12. Drinking in the Holiday Season

  1. 01. Fiji…Again?
  2. 02. Fun & Games
  3. 03. Growing Indigenation
  4. 04. Coup de Grâce?
  5. 05. Friends Go Away
  6. 06. Mercy by Coup, Merci Beaucoup
  7. 07. It’s Nice to be Needed
  8. 08. Walk Like A Man
  9. 09. Extreme Retirement
  10. 10. Get a Grip
  11. 11. Dangerous Cargo
  12. 12. Drinking in the Holiday Season
  13. 13. Fit for Purpose
  14. 14. Emotion Sickness
  15. 15. New Fiji’s Eve
  16. 16. One Helluva Christmas
  17. 17. Enough is Enough

The roar of the rain was incentive enough to stay in bed well past noon. It was the best sleep I’d had in a week, much of which had been spent drunk. Every year the “silly season” lead-up to Christmas seems to get a little sillier, and 2014 was no exception. My work in the public service alone provided five career limiting opportunities in the form of Christmas parties — although in truth the only significant “career limiting” decision one makes in the public service is to join the public service.

There was the “Program” party, which entailed drinking with the people with whom I actually work. Then the “Branch” party mandated imbibing with the people who work with the people I actually work with, followed by the “Division” party obliging a touch of the tipple with the people who work with the people that work with the people I actually work with. The “Group” party dictated spirited festivities with distant colleagues I generally avoid. Finally the “Departmental” party was a tedious affair, swilling with the swells and the swine.

IMG_7942The Australian workplace continues to have events that overtly refer to Christmas. Such Christmas parties disappeared years ago in the US, where they are now invariably called holiday parties or year-end parties or given some other accurate yet insincere appellation. By most estimates, only about 10% of Australians attend church regularly (in America that figure is closer to 40%), so it seems most Australians long ago forgot Christmas had any religious connotation, enabling them to retain the name without feeling discriminatory. Sadly, some Aussies seem to be remembering, as the number of “Pre-Holiday Break Get-Togethers” is on the rise.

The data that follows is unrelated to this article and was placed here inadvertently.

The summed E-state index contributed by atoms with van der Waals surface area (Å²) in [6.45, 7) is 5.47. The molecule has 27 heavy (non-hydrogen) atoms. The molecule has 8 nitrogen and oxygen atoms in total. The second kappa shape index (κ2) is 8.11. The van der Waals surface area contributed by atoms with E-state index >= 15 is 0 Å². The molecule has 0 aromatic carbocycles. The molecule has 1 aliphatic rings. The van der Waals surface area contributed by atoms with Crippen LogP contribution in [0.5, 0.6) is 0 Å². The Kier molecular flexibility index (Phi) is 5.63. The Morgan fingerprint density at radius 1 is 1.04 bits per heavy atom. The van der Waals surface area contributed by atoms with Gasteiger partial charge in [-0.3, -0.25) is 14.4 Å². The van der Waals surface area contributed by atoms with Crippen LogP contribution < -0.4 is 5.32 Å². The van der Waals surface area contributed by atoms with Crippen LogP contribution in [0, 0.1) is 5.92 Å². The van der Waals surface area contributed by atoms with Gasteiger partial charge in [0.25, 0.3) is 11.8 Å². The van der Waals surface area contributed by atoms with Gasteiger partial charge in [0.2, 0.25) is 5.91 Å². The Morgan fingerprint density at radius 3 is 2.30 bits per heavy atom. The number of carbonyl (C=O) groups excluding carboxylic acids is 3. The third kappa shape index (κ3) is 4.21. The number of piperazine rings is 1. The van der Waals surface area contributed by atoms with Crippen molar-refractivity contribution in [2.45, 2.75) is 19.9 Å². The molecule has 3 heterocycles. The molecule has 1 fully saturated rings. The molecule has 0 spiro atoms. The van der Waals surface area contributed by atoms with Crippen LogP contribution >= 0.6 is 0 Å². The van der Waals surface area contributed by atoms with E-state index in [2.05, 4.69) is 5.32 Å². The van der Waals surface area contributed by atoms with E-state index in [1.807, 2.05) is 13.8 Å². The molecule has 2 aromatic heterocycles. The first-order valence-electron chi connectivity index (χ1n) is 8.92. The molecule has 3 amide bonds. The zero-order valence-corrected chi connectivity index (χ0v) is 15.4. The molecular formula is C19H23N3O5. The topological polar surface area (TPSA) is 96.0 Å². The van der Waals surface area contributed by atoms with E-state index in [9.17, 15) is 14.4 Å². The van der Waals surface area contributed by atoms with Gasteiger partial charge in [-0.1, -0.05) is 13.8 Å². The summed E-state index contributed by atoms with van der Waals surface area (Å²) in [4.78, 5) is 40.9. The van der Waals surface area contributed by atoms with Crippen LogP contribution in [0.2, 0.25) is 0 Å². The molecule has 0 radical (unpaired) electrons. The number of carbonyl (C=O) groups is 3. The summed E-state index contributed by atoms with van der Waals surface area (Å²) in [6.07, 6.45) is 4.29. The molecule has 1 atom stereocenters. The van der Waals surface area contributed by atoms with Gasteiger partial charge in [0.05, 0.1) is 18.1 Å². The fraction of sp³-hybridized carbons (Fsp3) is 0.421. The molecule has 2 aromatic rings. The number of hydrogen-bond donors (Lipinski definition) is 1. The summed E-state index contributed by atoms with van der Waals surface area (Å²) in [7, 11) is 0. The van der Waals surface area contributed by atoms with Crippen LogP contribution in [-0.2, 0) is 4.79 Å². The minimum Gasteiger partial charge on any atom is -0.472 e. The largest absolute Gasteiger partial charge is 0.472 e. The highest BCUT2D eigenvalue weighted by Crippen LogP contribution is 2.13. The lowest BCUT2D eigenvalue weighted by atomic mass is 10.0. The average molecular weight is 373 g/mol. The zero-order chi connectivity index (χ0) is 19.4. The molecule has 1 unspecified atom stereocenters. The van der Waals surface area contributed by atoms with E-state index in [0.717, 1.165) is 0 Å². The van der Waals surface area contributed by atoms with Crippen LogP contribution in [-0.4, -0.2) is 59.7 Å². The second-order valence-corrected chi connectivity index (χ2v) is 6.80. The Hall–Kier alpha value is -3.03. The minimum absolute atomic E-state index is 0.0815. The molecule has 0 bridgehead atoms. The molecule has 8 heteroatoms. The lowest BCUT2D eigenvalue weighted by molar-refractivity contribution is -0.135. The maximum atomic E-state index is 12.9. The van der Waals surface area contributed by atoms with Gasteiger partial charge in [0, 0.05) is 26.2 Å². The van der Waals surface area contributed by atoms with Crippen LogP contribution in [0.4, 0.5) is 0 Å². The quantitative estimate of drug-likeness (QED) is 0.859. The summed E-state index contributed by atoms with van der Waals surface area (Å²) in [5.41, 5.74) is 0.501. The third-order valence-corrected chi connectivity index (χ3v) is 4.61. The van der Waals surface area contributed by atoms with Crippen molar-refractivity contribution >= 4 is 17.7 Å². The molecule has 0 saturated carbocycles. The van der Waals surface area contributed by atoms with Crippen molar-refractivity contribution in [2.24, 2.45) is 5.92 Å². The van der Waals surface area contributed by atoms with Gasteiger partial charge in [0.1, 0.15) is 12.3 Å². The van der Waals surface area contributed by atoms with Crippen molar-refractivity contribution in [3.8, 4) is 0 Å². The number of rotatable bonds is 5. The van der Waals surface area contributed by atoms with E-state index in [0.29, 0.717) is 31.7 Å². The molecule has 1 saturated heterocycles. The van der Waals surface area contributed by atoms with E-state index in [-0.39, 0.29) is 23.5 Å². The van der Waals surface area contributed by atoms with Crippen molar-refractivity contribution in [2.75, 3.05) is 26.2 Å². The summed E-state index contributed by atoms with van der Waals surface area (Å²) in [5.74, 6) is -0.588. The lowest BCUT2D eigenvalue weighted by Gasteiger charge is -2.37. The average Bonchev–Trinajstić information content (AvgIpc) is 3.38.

The Australian workplace also continues to involve a fair lot of overt drinking, regardless of season. Almost every session of any seminar or conference will open or close with drinks – some both open and close with drinks. Every Friday colleagues send around all-staff emails announcing where after-work drinks will be, events that are well-attended by those from all levels, be they young or old, married or singles, parents or sane folk. Hung-over workers brag about having had “a big night”, enthralling their colleagues with the previous night’s antics. They expect gentle treatment in return, and their workmates, even their bosses, compassionately oblige. I’ve heard executive directors announce at staff meetings “If you do the crime, you do the time”, in effect meaning those with hangovers are still expected to show up and perform substandard work.

These attitudes have largely disappeared in the USA. Employers don’t provide drink, and even avoid being seen to provide opportunities to drink. Employees disguise hangovers or call in sick. They certainly don’t brag or ask for pity on account of one, lest they be reprimanded or fired. On Friday colleagues go their separate ways, those going out hoping against hope they don’t run across each other at the tavern or brothel.

Not that there’s any less drinking going on. In my experience, secretive drinking is more common in the US, probably since the stigma around alcohol is so much greater. I’ve known several Americans to “hide a bottle”, but not a single Aussie to do so – its right there on their desk! Secretive drinking also makes getting the required help for those that need it more difficult and unlikely. And when it comes to intoxication issues, don’t get me started on prescription medications. Sadly, both the Americanesque alcohol stigma and penchant for prescription medication seems to be making inroads in Australia, albeit slowly.